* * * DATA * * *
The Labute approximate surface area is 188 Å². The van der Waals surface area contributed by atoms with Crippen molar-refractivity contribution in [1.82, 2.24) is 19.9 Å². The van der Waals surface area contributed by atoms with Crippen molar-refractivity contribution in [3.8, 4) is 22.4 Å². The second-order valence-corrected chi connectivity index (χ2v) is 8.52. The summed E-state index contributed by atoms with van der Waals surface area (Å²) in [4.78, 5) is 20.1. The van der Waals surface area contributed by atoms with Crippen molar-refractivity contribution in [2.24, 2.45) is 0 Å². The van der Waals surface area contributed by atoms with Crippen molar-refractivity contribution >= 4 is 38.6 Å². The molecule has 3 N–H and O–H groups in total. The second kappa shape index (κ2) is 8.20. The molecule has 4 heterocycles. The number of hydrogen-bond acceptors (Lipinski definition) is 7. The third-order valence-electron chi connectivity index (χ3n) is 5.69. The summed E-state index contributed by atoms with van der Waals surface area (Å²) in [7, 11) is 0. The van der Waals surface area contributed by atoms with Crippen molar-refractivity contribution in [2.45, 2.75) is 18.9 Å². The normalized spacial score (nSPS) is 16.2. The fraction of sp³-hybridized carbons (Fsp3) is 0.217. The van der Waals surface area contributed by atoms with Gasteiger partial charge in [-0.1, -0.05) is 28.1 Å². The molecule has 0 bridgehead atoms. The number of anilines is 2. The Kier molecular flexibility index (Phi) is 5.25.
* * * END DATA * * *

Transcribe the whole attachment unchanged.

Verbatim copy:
The Labute approximate surface area is 188 Å². The van der Waals surface area contributed by atoms with Crippen molar-refractivity contribution in [1.82, 2.24) is 19.9 Å². The van der Waals surface area contributed by atoms with Crippen molar-refractivity contribution in [3.8, 4) is 22.4 Å². The second-order valence-corrected chi connectivity index (χ2v) is 8.52. The summed E-state index contributed by atoms with van der Waals surface area (Å²) in [4.78, 5) is 20.1. The van der Waals surface area contributed by atoms with Crippen molar-refractivity contribution in [2.24, 2.45) is 0 Å². The van der Waals surface area contributed by atoms with Crippen molar-refractivity contribution >= 4 is 38.6 Å². The molecule has 3 N–H and O–H groups in total. The second kappa shape index (κ2) is 8.20. The molecule has 4 heterocycles. The number of hydrogen-bond acceptors (Lipinski definition) is 7. The third-order valence-electron chi connectivity index (χ3n) is 5.69. The summed E-state index contributed by atoms with van der Waals surface area (Å²) in [7, 11) is 0. The van der Waals surface area contributed by atoms with Crippen molar-refractivity contribution in [2.45, 2.75) is 18.9 Å². The normalized spacial score (nSPS) is 16.2. The fraction of sp³-hybridized carbons (Fsp3) is 0.217. The van der Waals surface area contributed by atoms with Gasteiger partial charge in [-0.1, -0.05) is 28.1 Å². The molecule has 0 bridgehead atoms. The number of anilines is 2. The Kier molecular flexibility index (Phi) is 5.25.